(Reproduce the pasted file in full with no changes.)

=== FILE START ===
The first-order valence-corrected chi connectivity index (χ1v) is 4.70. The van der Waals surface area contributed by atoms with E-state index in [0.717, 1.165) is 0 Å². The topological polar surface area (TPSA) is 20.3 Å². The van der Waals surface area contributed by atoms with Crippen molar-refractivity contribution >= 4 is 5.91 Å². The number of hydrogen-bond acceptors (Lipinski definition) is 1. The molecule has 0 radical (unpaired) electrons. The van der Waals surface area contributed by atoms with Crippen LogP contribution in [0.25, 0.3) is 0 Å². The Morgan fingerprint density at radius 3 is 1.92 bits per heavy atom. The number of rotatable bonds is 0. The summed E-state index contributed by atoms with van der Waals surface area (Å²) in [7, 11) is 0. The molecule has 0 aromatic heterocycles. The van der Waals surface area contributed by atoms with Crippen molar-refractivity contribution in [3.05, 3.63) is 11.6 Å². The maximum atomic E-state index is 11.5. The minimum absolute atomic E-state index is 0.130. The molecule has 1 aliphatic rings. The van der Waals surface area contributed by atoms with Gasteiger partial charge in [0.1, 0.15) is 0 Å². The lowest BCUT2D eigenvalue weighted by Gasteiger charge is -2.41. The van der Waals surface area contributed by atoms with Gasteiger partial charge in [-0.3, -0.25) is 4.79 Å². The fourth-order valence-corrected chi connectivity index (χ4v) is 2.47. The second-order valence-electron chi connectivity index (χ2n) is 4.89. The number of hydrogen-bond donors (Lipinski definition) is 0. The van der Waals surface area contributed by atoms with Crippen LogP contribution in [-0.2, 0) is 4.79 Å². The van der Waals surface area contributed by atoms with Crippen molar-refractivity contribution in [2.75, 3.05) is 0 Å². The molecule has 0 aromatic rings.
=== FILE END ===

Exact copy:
The first-order valence-corrected chi connectivity index (χ1v) is 4.70. The van der Waals surface area contributed by atoms with E-state index in [0.717, 1.165) is 0 Å². The topological polar surface area (TPSA) is 20.3 Å². The van der Waals surface area contributed by atoms with Crippen molar-refractivity contribution >= 4 is 5.91 Å². The number of hydrogen-bond acceptors (Lipinski definition) is 1. The molecule has 0 radical (unpaired) electrons. The van der Waals surface area contributed by atoms with Crippen LogP contribution in [0.25, 0.3) is 0 Å². The Morgan fingerprint density at radius 3 is 1.92 bits per heavy atom. The number of rotatable bonds is 0. The summed E-state index contributed by atoms with van der Waals surface area (Å²) in [7, 11) is 0. The molecule has 0 aromatic heterocycles. The van der Waals surface area contributed by atoms with Crippen molar-refractivity contribution in [3.05, 3.63) is 11.6 Å². The maximum atomic E-state index is 11.5. The minimum absolute atomic E-state index is 0.130. The molecule has 1 aliphatic rings. The van der Waals surface area contributed by atoms with Gasteiger partial charge in [0.1, 0.15) is 0 Å². The lowest BCUT2D eigenvalue weighted by Gasteiger charge is -2.41. The van der Waals surface area contributed by atoms with Gasteiger partial charge in [-0.3, -0.25) is 4.79 Å². The fourth-order valence-corrected chi connectivity index (χ4v) is 2.47. The second-order valence-electron chi connectivity index (χ2n) is 4.89. The number of hydrogen-bond donors (Lipinski definition) is 0. The van der Waals surface area contributed by atoms with Crippen LogP contribution in [-0.2, 0) is 4.79 Å². The van der Waals surface area contributed by atoms with Crippen molar-refractivity contribution in [2.75, 3.05) is 0 Å². The molecule has 0 aromatic rings.